Another visual symbol of inclusion garnered wide news coverage and social media attention this year: gender pronoun buttons offered by the University of Kansas in Lawrence. People can wear the accessory to display their preferred gender labels: she/her/hers, he/him/his, or they/them/theirs. Dean of Libraries Kevin Smith says that although the buttons originated with another department on campus, the library takes pride in making them available to patrons.

Sarah Kostelecky, education librarian at the University of New Mexico, felt compelled to act when her students asked for information about DAPL last fall. “A lot of students wanted to write about it, but there weren’t many scholarly resources,” Kostelecky says. The event was unfolding in real time, and many mainstream media outlets weren’t yet reporting the story.

Inspired by LibGuides for other high-interest, popular, and political subjects, Kostelecky decided to create a LibGuide for DAPL. In order to increase public access to her guide, Kostelecky included resources that aren’t hidden behind paywalls. “This is my way to support the movement and communities,” she says.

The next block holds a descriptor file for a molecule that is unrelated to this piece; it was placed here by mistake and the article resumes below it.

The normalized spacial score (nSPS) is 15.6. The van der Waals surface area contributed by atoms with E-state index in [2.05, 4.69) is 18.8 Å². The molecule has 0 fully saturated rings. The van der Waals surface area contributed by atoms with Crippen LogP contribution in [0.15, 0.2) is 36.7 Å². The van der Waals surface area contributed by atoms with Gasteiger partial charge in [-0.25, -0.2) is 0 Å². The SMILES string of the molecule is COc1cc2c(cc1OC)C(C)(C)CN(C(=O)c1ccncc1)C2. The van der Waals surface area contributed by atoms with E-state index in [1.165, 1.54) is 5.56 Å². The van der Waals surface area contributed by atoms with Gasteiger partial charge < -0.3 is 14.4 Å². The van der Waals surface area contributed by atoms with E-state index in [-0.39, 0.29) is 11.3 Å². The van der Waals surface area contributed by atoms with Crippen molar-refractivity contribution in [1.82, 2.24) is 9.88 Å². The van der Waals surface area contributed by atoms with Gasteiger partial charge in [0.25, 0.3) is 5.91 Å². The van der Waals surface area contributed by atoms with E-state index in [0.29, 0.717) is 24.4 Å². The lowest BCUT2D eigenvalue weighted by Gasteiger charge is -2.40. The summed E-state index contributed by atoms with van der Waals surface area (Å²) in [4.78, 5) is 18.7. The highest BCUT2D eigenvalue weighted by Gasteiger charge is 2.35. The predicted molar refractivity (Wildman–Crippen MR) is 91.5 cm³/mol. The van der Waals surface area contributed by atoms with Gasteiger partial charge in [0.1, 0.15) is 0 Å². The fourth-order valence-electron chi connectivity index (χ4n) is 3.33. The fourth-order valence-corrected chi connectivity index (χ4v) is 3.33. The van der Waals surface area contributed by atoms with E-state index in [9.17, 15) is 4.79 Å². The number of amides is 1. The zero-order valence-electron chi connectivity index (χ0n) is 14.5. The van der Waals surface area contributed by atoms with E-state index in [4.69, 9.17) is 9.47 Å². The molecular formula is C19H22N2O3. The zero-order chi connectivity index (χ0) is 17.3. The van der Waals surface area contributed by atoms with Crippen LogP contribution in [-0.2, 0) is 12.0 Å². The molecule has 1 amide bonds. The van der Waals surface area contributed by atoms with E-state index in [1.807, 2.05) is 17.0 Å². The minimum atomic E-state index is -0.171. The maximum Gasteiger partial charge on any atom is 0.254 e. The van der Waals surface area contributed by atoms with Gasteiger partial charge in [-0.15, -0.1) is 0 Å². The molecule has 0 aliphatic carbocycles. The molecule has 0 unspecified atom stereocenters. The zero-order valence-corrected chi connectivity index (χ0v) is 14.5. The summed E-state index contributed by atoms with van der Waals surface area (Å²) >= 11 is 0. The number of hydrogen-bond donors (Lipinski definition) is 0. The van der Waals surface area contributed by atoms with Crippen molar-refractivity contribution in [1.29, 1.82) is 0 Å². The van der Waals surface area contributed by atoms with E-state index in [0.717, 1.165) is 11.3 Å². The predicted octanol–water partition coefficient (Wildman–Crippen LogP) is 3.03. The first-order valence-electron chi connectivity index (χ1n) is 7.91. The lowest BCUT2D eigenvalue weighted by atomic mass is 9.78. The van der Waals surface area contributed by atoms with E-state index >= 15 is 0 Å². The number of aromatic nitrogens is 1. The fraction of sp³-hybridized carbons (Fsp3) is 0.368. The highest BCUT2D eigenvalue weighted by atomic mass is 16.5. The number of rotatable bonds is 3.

Mitra says her community feels stronger than ever lately. At ALA’s 2017 Midwinter Meeting & Exhibits, she attended the Martin Luther King Jr. Holiday Observance and Sunrise Celebration, where librarians held hands and sang “We Shall Overcome.”

“I am in exactly the right profession,” Mitra says she thought at that moment. “All of these people are committed to making the world a better place.”